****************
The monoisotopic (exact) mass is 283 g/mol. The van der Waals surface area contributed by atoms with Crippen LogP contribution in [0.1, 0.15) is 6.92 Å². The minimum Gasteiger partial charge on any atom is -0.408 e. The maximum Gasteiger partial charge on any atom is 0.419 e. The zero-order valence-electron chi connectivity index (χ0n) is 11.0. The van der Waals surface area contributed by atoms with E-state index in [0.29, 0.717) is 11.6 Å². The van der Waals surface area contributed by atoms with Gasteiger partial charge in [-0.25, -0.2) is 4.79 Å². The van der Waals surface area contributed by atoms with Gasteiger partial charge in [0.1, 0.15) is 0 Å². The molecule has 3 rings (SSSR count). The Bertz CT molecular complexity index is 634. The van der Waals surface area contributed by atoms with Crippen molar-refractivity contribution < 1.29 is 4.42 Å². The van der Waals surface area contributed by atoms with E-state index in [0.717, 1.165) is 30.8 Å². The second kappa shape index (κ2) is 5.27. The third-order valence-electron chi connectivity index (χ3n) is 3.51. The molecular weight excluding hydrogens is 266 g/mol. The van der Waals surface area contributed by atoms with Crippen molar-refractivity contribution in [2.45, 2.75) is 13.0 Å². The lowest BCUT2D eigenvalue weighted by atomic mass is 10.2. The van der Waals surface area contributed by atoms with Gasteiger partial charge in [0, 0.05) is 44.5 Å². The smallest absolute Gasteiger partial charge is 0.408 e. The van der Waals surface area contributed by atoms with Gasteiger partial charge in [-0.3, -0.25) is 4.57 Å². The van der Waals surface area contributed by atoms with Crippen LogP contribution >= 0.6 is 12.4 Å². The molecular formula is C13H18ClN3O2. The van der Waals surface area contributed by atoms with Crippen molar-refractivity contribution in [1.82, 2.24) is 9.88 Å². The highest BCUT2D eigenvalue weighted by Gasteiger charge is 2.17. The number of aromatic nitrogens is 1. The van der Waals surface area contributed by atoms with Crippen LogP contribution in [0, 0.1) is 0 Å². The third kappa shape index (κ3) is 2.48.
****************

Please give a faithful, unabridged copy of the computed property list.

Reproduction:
The monoisotopic (exact) mass is 283 g/mol. The van der Waals surface area contributed by atoms with Crippen LogP contribution in [0.1, 0.15) is 6.92 Å². The minimum Gasteiger partial charge on any atom is -0.408 e. The maximum Gasteiger partial charge on any atom is 0.419 e. The zero-order valence-electron chi connectivity index (χ0n) is 11.0. The van der Waals surface area contributed by atoms with E-state index in [0.29, 0.717) is 11.6 Å². The van der Waals surface area contributed by atoms with Gasteiger partial charge in [-0.25, -0.2) is 4.79 Å². The van der Waals surface area contributed by atoms with Gasteiger partial charge in [0.1, 0.15) is 0 Å². The molecule has 3 rings (SSSR count). The Bertz CT molecular complexity index is 634. The van der Waals surface area contributed by atoms with Crippen molar-refractivity contribution < 1.29 is 4.42 Å². The van der Waals surface area contributed by atoms with E-state index in [0.717, 1.165) is 30.8 Å². The second kappa shape index (κ2) is 5.27. The third-order valence-electron chi connectivity index (χ3n) is 3.51. The molecular weight excluding hydrogens is 266 g/mol. The van der Waals surface area contributed by atoms with Crippen molar-refractivity contribution in [2.45, 2.75) is 13.0 Å². The lowest BCUT2D eigenvalue weighted by atomic mass is 10.2. The van der Waals surface area contributed by atoms with Gasteiger partial charge in [0, 0.05) is 44.5 Å². The smallest absolute Gasteiger partial charge is 0.408 e. The van der Waals surface area contributed by atoms with Gasteiger partial charge in [-0.3, -0.25) is 4.57 Å². The van der Waals surface area contributed by atoms with Crippen LogP contribution >= 0.6 is 12.4 Å². The molecular formula is C13H18ClN3O2. The van der Waals surface area contributed by atoms with Crippen molar-refractivity contribution in [1.82, 2.24) is 9.88 Å². The highest BCUT2D eigenvalue weighted by Gasteiger charge is 2.17. The number of aromatic nitrogens is 1. The van der Waals surface area contributed by atoms with Crippen LogP contribution in [0, 0.1) is 0 Å². The third kappa shape index (κ3) is 2.48.